Donna Horton Clemons I am seriously ill with a chronic condition, lupus, for 15 years. But on top of this I contracted a severe bacterial infection two years ago while visiting a long time find in a nursing facility. I was already seriously ill, but within hours I faced a battle for my life of paramount proportions. Admitted for 21 days then and 15 times since, just being discharged Sunday, still very ill, I was told this time that my lives were twice that of a cat. He recommended removal of the bowel this as he did not see how I could sustain this level of suffering. My long time doctor spent the next 30 hours studying and saying no. We are not doing this. He proceeded to tell me that I had incredible strength and an attitude unseen by those who have been sick this long. I was given great and mighty gifts as a child by the Lord. One of discernment and compassion. I paid every dime of college waiting on tables at the Sizzler. I vowed to put every dime toward my education to become a Licensed Professional Counselor. I was privileged to do crisis intervention for my hometown of Cobb and Douglas Counties through the ERs and over the phone. I was honored to spend time with all my patients and the fact that they could disclose the intimate details of their lives with me was a powerful quiet presence of the Lord in my life. I have never been one to push something on someone, I prefer to listen with the gifts God had given me. I was injured on my job while taking a mandatory class on taking down violent patients by the person teaching the class. Never was I afraid of my patients. I tell the story that God always went before me to prepare the way and one time when I was pregnant with my first child on my last week or so before giving birth, I was doing my job and entered and was locked into a room with a man high on cocaine. We were doing fine, but I knew he was altered and the security was posted outside the locked little room. All the sudden he whipped out this huge long knife and pointed right to my huge tummy ready to give birth. The security guards almost fell outside the door. I calmly told him how much I appreciated his honesty and that he knew he could not take that to the psychiatric unit. He was disarmed and dismayed and handed over the knife obediently and I just praised him and the Lord. The security guards were then able to unlock the door and we all without incident or conflict proceeded with the process. God is so good. I thought after my injury by the security guard that caused the trigger for lupus that I was done. But this week while critically ill, staff and doctors continuously told me what a blessing I am and that there is just something different, a sweet presence in my hospital room and rather than be bitter and hopeless I was able to stay mightily strong and of good courage and always compliant with my healthcare. God tenderly was giving me sweet kisses silently and speaking volumes to the staff and physicians wanting to spend more time and confirming and renewing them as to why they got into the field of healthcare. I always carry note cards with me and I am aware to recognize the deeds of kindness to everyone. I try to make it my mission to understand a staff’s bad attitude. I meet them where they are and try in Gods simple little ways to help them along. God is so good and so gentle, ever-present. He will never leave us hanging with the gifts he has bestowed upon us, even when I can not even tell them my name or where I am. Thanks for your prayers.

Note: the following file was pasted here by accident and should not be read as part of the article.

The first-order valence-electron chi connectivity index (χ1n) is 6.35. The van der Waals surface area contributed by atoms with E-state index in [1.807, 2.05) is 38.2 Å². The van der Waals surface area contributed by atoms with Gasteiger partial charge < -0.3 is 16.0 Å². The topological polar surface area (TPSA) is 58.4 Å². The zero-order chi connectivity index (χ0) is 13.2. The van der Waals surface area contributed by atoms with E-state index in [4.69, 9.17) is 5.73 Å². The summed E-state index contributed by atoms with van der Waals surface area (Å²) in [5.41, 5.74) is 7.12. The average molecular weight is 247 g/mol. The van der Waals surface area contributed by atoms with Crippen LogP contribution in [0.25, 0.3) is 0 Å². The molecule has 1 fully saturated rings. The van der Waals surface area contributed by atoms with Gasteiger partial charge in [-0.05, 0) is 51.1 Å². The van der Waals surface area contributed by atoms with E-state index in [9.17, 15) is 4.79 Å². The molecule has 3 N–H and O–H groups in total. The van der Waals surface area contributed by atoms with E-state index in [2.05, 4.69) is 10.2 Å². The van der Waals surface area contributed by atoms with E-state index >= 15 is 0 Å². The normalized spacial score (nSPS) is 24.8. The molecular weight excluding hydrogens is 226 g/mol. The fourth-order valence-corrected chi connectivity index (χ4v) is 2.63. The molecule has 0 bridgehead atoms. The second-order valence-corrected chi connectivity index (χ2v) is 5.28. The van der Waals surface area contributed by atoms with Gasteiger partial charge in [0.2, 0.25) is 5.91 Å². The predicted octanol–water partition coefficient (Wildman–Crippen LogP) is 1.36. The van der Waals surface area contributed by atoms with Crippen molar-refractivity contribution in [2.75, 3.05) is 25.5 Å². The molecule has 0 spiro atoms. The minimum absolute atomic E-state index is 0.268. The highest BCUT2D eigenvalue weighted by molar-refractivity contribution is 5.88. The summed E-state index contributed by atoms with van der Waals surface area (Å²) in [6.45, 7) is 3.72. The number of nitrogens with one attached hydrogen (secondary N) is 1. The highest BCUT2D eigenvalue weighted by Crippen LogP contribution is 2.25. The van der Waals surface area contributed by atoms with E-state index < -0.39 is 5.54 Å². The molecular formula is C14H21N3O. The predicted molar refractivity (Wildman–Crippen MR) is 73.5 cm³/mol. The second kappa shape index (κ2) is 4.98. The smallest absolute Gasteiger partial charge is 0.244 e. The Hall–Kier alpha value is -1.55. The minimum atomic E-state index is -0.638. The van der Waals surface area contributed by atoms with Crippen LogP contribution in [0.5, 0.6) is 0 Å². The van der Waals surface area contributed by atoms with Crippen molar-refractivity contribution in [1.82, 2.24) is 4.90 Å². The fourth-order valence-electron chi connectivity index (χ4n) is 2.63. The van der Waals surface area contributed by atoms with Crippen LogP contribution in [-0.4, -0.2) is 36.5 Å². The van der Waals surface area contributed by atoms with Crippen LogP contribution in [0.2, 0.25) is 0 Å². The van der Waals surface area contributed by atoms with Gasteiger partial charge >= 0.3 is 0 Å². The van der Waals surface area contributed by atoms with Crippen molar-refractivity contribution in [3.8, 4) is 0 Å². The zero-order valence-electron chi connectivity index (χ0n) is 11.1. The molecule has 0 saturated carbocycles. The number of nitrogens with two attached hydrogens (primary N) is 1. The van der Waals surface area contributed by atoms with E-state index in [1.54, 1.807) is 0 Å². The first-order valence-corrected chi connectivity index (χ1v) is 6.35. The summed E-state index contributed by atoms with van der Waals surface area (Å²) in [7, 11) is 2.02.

8. […] network – an article called “How We Respond to Suffering” by Kevin A. Thompson (ht... lateraliteral.wordpress.com/2014/02/28/what-no-really-what